When those feminists who had boycotted the movement in the 70s finally showed up, they brought with them a loathing of what one of them once called, spitting the words in my face at a conference at UCLA in 1981, "your penis politics." That conference was a crazy attempt to build a national gay organization on the left and was like some uranium isotope with a half life of a half a weekend. One of my best friends at the time did manage to find a boyfriend ... in a bathroom ... so it wasn't a total loss. The most hilarious moment was when a women dressed head to tow in expensive Western wear ... you know, the boots, the hat, the shirt, the chaps, the whole nine yards ... rose to vehemently attack drag queens for mocking women.
So with those furious days as precursor, the impact of feminism on the gay movement has been to de-sex it. And that has given pride of place to those who make ludicrous distinctions between gay sex and gay relationships.
3. What is wrong with the notion of the invention of [the discourse of] homosexuality?
The notion of the invention of homosexuality relies upon positing the first outspoken gays of the late 19th century as saying something new. No. They were saying aloud what could not be said. No doubt, saying it aloud changed it. But it did not invent it. Saying it aloud made it available for others to modify it, attack us, redefine us, be repelled by us. Finally all their allegations against us made without naming us were open for examination. Of course, it took century for us to rise to our own defense, and in that time they slaughtered us and jailed us and beat us up and drove us from our homes in numbers that the bigots of earlier centuries could only have dreamed about. But that is true of all repression in the 20th century. The means at hand allowed for industrial slaughter. You cannot blame that on us for breaking the silence. You cannot blame that on the Enlightenment. You cannot blame that on people fighting for their rights. You have to blame the slaughter on the slaughterers.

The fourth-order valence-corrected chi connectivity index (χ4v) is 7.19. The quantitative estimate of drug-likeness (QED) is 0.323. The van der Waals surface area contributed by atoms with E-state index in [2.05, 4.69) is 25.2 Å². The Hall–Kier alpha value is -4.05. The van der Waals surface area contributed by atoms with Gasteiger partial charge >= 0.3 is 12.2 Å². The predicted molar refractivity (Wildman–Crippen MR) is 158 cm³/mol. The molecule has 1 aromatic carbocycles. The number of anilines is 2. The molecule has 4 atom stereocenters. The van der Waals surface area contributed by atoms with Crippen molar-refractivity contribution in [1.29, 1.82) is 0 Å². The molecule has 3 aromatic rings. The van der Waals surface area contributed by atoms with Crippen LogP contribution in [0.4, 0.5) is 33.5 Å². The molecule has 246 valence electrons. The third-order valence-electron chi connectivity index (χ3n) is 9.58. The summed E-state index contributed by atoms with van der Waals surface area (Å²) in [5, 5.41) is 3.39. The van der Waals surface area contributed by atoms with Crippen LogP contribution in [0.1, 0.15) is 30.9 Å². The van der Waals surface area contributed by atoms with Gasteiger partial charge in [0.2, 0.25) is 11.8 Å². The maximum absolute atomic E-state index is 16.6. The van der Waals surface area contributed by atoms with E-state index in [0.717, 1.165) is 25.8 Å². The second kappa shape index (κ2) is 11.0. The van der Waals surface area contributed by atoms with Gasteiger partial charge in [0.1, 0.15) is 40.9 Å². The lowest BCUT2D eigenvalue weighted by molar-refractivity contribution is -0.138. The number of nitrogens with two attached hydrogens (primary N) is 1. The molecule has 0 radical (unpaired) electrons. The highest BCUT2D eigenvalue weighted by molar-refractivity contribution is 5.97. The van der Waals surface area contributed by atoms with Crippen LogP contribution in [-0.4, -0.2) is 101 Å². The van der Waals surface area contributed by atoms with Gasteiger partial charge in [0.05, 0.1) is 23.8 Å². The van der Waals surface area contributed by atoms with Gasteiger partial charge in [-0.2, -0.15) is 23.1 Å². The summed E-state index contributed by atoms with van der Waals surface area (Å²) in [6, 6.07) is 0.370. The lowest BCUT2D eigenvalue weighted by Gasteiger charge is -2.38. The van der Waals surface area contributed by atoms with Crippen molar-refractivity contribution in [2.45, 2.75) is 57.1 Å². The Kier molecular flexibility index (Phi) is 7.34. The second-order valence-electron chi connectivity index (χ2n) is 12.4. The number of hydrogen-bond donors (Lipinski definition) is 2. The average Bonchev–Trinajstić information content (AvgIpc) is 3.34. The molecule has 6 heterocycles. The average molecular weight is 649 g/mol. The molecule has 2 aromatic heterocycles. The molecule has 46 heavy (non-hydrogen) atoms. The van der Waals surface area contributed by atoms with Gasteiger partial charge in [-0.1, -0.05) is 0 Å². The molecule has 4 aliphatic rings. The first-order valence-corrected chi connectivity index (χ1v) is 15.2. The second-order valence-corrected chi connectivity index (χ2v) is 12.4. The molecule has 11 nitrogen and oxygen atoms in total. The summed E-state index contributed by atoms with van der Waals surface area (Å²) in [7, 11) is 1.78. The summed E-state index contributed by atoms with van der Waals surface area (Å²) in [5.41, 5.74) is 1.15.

Homosexuality is often blamed on foreigners ... it always something imposed on an innocent population by the evil other. I enjoyed Tim Blanning's recounting in his The Pursuit of Glory of the attitude of the 17th-century Dutch:
In the Dutch Republic, it was asserted that sodomy had been completely unknown until introduced by the Spanish and French envoys attending the negotiations that led to the Peace of Utrecht in 1713. Henceforth it was known as the 'Catholic vice', part of the great conspiracy by the Antichrist whose headquarters at Rome was also 'catamitorum mater'.
Catamitorum mater would be mother of all catamites.
Dr. Massad might take a lesson from all this. He should blame the political stagnation of Arab societies not on European gays but on the rulers of Arab societies, and on the strange lassitude of their subject populations in developing some different approach, notwithstanding the amply models available just for the watching.
The wholesome working class guys whom Massad apparently favors and who are screwing their pre-pubescent cousins and nephews ... they are gay, Massad. So are the allegedly Euro-influenced middle class guys who screw each other. The job of freedom loving people is to defend their right to do what consenting people want to do, and to oppose the bigots and authoritarians who want to kill them irrespective of what a ideologue on foreign shores thinks of their allegiances.
Massad, like the church, like the prophet, like the high-feminist ideologues, supports the silence. Silence kills. Freedom shouts.
I have illustrated this post again with the work of Fred Holle. Check him out. I saw his paintings at an exhibition at American Conservatory Theater, and they impressed me with his mastery of the simultaneity of madness and the quotidian. His web site says that one can use his images for non-commercial purposes ... and gawd noze I ain't making a nickel off my scribblings.